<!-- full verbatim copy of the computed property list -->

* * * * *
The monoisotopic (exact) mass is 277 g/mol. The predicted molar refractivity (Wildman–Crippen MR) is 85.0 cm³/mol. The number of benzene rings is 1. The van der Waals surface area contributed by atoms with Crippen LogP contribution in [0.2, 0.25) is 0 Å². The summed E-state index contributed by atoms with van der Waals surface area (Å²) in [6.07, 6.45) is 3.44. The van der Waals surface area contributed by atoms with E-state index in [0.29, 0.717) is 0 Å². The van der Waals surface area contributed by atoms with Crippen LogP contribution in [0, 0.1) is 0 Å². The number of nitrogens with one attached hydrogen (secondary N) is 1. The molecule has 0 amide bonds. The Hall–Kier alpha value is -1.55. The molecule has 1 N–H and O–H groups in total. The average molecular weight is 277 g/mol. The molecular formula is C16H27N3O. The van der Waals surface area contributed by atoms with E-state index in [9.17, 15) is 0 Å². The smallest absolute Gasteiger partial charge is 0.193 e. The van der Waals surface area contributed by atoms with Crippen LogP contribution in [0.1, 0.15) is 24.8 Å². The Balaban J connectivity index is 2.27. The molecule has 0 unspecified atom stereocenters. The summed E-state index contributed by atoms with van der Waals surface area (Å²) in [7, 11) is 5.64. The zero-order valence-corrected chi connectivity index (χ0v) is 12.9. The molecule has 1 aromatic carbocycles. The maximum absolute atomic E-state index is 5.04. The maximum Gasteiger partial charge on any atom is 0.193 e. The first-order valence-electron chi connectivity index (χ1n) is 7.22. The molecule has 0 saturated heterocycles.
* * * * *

The monoisotopic (exact) mass is 277 g/mol. The predicted molar refractivity (Wildman–Crippen MR) is 85.0 cm³/mol. The number of benzene rings is 1. The van der Waals surface area contributed by atoms with Crippen LogP contribution in [0.2, 0.25) is 0 Å². The summed E-state index contributed by atoms with van der Waals surface area (Å²) in [6.07, 6.45) is 3.44. The van der Waals surface area contributed by atoms with E-state index in [0.29, 0.717) is 0 Å². The van der Waals surface area contributed by atoms with Crippen LogP contribution in [0, 0.1) is 0 Å². The number of nitrogens with one attached hydrogen (secondary N) is 1. The molecule has 0 amide bonds. The Hall–Kier alpha value is -1.55. The molecule has 1 N–H and O–H groups in total. The average molecular weight is 277 g/mol. The molecular formula is C16H27N3O. The van der Waals surface area contributed by atoms with E-state index in [9.17, 15) is 0 Å². The smallest absolute Gasteiger partial charge is 0.193 e. The van der Waals surface area contributed by atoms with Crippen LogP contribution in [0.1, 0.15) is 24.8 Å². The Balaban J connectivity index is 2.27. The molecule has 0 unspecified atom stereocenters. The summed E-state index contributed by atoms with van der Waals surface area (Å²) in [7, 11) is 5.64. The zero-order valence-corrected chi connectivity index (χ0v) is 12.9. The molecule has 1 aromatic carbocycles. The maximum absolute atomic E-state index is 5.04. The maximum Gasteiger partial charge on any atom is 0.193 e. The first-order valence-electron chi connectivity index (χ1n) is 7.22. The molecule has 0 saturated heterocycles.